Verse > John Dryden > Poems
John Dryden (1631–1700).  The Poems of John Dryden.  1913.
Prologues and Epilogues
Prologue and Epilogue to Albion and Albanius
FULL 1 twenty years and more, our lab’ring Stage
Has lost, on this incorrigible age:
Our Poets, the John Ketches of the Nation,
Have seem’d to lash yee ev’n to excoriation:
But still no sign remains; which plainly notes        5
You bore like Hero’s or you brib’d like Oates.
What can we do, when mimicking a Fop,
Like beating Nut-trees, makes a larger Crop?
Faith, we’ll e’en spare our pains, and to content you,
We’ll fairly leave you what your Maker meant you.        10
Satyre was once your Physick, Wit your Food;
One nourisht not, and t’ other drew no Blood.
Wee now prescribe, like Doctors in despair,
The Diet your weak appetites can bear.
Since hearty Beef and Mutton will not do,        15
Here’s Julep dance, Ptisan of Song and show:
Give you strong Sense, the Liquor is too heady;
You’re come to farce, that’s Asses’ Milk, already.
Some hopeful Youths there are of callow Wit,
Who one day may be Men, if Heav’n think fit;        20
Sound may serve such, ere they to Sense are grown;
Like leading strings, till they can walk alone.
But yet, to keep our Friends in count’nance, know,
The Wise Italians first invented show;
Thence into France the Noble Pageant past;        25
’Tis England’s Credit to be cozn’d last.
Freedom and Zeal have chous’d you o’er and o’er;
’Pray give us leave to bubble you once more;
You never were so cheaply fool’d before.
We bring you change, to humour your Disease;        30
Change for the Worse has ever used to please:
Then ’tis the mode of France, without whose Rules
None must presume to set up here for Fools:
In France, the oldest Man is always young,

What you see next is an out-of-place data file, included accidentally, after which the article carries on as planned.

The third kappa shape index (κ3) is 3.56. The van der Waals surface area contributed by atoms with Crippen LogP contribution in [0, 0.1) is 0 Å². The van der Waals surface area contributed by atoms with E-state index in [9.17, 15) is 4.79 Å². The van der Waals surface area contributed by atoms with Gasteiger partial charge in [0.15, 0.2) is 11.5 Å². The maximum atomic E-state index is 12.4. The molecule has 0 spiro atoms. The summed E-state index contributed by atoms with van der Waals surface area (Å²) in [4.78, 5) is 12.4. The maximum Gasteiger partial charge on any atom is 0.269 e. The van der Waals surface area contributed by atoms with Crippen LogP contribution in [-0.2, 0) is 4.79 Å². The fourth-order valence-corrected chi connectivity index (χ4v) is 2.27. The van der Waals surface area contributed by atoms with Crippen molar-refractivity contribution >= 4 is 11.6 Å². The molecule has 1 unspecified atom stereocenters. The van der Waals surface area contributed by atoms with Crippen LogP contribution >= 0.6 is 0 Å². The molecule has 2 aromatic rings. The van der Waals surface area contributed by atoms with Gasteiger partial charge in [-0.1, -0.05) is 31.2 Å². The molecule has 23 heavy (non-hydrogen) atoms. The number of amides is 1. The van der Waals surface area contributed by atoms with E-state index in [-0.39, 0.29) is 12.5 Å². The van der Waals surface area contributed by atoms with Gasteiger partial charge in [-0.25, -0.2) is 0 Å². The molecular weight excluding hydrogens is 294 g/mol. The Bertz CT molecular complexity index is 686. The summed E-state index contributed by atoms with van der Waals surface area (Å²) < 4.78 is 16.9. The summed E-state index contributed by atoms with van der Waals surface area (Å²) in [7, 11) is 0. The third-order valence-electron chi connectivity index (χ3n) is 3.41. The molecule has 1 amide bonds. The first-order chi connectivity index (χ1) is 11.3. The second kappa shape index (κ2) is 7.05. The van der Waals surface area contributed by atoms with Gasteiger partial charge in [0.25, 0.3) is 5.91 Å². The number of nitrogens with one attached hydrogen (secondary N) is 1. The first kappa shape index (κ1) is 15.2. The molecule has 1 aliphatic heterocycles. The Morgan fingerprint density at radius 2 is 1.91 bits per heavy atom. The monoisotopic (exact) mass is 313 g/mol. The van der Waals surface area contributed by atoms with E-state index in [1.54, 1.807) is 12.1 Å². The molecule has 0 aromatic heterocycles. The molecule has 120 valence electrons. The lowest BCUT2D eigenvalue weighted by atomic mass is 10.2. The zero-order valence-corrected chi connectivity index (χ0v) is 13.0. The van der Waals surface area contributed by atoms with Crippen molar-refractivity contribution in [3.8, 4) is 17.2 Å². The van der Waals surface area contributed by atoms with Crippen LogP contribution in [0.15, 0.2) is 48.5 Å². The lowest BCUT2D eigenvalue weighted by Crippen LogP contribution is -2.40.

Sees Opera’s daily, learns the Tunes so long,        35
Till Foot, Hand, Head, keep Time with ev’ry Song.
Each sings his part, echoing from Pit and Box,
With his hoarse Voice, half Harmony, half Pox.
Le plus grand Roy du Monde, is always ringing;
They show themselves good Subjects by their singing.        40
On that Condition, set up every Throat;
You Whiggs may sing, for you have chang’d your Note.
Cits and Citesses, raise a joyful Strain,
’Tis a good Omen to begin a Reign:
Voices may help your Charter to restoring,        45
And get by singing, what you lost by roaring.
After our Æsop’s Fable shown to day,
I come to give the Moral of the play.
Feign’d Zeal, you saw, set out the speedier pace;
But, the last Heat, Plain Dealing won the Race:        50
Plain Dealing for a Jewel has been known;
But ne’er till now the Jewel of a Crown.
When Heav’n made Man, to show the work Divine,
Truth was his Image, stampt upon the Coin:
And, when a King is to a God refin’d,        55
On all he says and does, he stamps his Mind.
This proves a Soul without allay, and pure;
Kings, like their Gold, should every touch endure.
To dare in Fields is Valour; but how few
Dare be so thoroughly Valiant to be true?        60
The Name of Great let other Kings affect:
He’s Great indeed, the Prince that is direct.
His Subjects know him now, and trust him more,
Than all their Kings, and all their Laws before.
What safety could their publick Acts afford?        65
Those he can break, but cannot break his Word.
So great a Trust to him alone was due;
Well have they trusted whom so well they knew.
The Saint, who walk’d on Waves, securely trod,
While he believ’d the beckning of his God;        70
But, when his Faith no longer bore him out,
Began to sink, as he began to doubt.
Let us our native Character maintain,
’Tis of our Growth to be sincerely plain.
T’ excel in Truth we Loyally may strive,        75
Set Privilege against Prerogative:
He Plights his Faith, and we believe him just:
His Honour is to Promise, ours to Trust.
Thus Britain’s Basis on a Word is laid,
As by a Word the World it self was made.        80
Note 1. 1685. [back]

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